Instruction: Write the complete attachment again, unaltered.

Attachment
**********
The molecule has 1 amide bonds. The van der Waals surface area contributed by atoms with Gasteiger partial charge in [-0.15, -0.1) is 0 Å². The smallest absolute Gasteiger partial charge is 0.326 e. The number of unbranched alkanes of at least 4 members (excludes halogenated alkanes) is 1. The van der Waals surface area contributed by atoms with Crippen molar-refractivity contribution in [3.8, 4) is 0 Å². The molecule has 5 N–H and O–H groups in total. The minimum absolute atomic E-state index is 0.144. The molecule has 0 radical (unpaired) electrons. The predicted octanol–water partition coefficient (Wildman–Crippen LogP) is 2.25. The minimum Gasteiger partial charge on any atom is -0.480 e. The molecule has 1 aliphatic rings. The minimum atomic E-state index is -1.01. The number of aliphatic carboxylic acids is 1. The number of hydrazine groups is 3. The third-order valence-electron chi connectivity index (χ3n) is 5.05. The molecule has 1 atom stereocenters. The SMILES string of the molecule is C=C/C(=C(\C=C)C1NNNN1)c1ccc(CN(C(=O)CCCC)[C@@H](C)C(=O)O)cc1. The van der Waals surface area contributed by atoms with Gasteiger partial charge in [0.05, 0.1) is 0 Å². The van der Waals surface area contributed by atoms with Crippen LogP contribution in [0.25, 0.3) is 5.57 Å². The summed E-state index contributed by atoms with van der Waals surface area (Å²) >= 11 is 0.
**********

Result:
The molecule has 1 amide bonds. The van der Waals surface area contributed by atoms with Gasteiger partial charge in [-0.15, -0.1) is 0 Å². The smallest absolute Gasteiger partial charge is 0.326 e. The number of unbranched alkanes of at least 4 members (excludes halogenated alkanes) is 1. The van der Waals surface area contributed by atoms with Crippen molar-refractivity contribution in [3.8, 4) is 0 Å². The molecule has 5 N–H and O–H groups in total. The minimum absolute atomic E-state index is 0.144. The molecule has 0 radical (unpaired) electrons. The predicted octanol–water partition coefficient (Wildman–Crippen LogP) is 2.25. The minimum Gasteiger partial charge on any atom is -0.480 e. The molecule has 1 aliphatic rings. The minimum atomic E-state index is -1.01. The number of aliphatic carboxylic acids is 1. The number of hydrazine groups is 3. The third-order valence-electron chi connectivity index (χ3n) is 5.05. The molecule has 1 atom stereocenters. The SMILES string of the molecule is C=C/C(=C(\C=C)C1NNNN1)c1ccc(CN(C(=O)CCCC)[C@@H](C)C(=O)O)cc1. The van der Waals surface area contributed by atoms with Gasteiger partial charge in [0.05, 0.1) is 0 Å². The van der Waals surface area contributed by atoms with Crippen LogP contribution in [0.25, 0.3) is 5.57 Å². The summed E-state index contributed by atoms with van der Waals surface area (Å²) >= 11 is 0.